Rent Call Northside 777 (1948)

3.8 of 5 from 71 ratings
1h 46min
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When a cop is murdered on patrol small-time crook Frank Wiecek takes the rap and is sentenced to life. Eleven years later hard-boiled reporter P.J. O'Neal is assigned to look into the case but finds the authorities unwilling to co-operate. As he digs deeper he begins to believe they got the wrong man but must now find the evidence to prove it. Based on a true story, Henry Hathaway's classic film noir sees James Stewart give one of his most celebrated and powerful performances as the sceptical reporter who becomes obsessed with a fight for justice.
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Narrated By:
Truman Bradley
Jerome Cady, Jay Dratler
20th Century Fox
Release Date:
Run Time:
106 minutes
DVD Regions:
Region 0 (All)
Aspect Ratio:
Full Screen 1.33:1 / 4:3
B & W
  • Commentary by authors and historians
  • James Ursini and Alain Silver

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Reviews (1) of Call Northside 777

Includes spoilers. - Call Northside 777 review by Steve Mason

Spoiler Alert

A rare film noir starring James Stewart. In 1948 Hollywood noir began to accommodate the kind of documentary naturalism pioneered in Italian neorealism. The most influential film in that style was Jules Dassin's The Naked City (1948), but I prefer Call Northside 777 which is just as early in the cycle and a more suspenseful story with a knockout ending.

Based on actual events and sourced from newspaper articles, Stewart plays the reporter who, alerted by a mother's offer of a reward saved up through 11 years working as a cleaner, uncovers a miscarriage of justice which resulted in her innocent son and another being sent to prison for 99 years.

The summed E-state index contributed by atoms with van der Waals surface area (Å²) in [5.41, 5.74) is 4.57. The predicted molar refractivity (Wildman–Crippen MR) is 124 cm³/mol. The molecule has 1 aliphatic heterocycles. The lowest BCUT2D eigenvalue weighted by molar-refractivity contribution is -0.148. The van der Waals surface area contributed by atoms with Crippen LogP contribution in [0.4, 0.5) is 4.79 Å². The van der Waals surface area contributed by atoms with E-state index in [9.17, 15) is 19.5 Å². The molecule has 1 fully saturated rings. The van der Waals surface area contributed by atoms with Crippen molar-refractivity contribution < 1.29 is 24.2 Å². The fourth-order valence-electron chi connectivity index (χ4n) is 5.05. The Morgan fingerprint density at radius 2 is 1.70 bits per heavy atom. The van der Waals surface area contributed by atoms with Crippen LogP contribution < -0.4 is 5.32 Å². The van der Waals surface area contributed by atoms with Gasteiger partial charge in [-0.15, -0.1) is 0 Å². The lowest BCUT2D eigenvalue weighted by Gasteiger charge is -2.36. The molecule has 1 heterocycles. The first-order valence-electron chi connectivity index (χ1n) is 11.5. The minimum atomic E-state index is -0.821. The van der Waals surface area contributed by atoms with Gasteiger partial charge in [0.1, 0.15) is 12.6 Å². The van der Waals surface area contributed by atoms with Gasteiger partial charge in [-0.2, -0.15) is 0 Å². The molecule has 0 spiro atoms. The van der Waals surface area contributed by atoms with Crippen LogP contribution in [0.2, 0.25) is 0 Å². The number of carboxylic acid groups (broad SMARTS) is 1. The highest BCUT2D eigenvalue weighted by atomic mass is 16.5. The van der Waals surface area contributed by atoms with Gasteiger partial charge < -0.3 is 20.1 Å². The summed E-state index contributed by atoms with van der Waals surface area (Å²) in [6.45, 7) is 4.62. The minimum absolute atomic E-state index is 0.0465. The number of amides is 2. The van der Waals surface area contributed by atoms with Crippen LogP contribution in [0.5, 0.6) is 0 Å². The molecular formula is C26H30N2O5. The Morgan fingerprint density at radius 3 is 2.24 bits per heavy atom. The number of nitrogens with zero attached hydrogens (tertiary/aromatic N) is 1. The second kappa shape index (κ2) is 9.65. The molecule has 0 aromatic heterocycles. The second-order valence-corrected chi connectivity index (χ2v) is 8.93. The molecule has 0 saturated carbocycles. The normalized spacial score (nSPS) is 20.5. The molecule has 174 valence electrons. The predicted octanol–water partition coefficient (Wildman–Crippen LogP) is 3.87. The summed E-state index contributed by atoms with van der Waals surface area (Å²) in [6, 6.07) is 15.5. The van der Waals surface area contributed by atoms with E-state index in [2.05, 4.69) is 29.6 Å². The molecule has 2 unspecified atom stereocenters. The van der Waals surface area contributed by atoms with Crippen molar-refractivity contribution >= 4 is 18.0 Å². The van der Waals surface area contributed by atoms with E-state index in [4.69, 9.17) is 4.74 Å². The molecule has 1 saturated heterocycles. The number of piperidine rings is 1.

This is easily Hathaway's best film. There is fine, characteristic docu-noir urban location shooting, here in central Chicago. The powerful, declamatory voice over narration would become standard in these films. Stewart is nuanced as a cynical reporter who slowly becomes obsessed with the faulty verdict from so long ago that many of the protagonists are dead. It is quite a moving film and very strong on creating an impression of the many immigrant communities working in America in the unpopular jobs.

Compared with the vérité of Rossellini and Visconti, this is processed, mainstream stuff, but it is still groundbreaking in the context of American cinema and unashamed to show realistic poverty. The story of the innocent victims of institutional corruption is pure noir; but the injustice being heroically overturned, is a rare uplifting moment in these stories..

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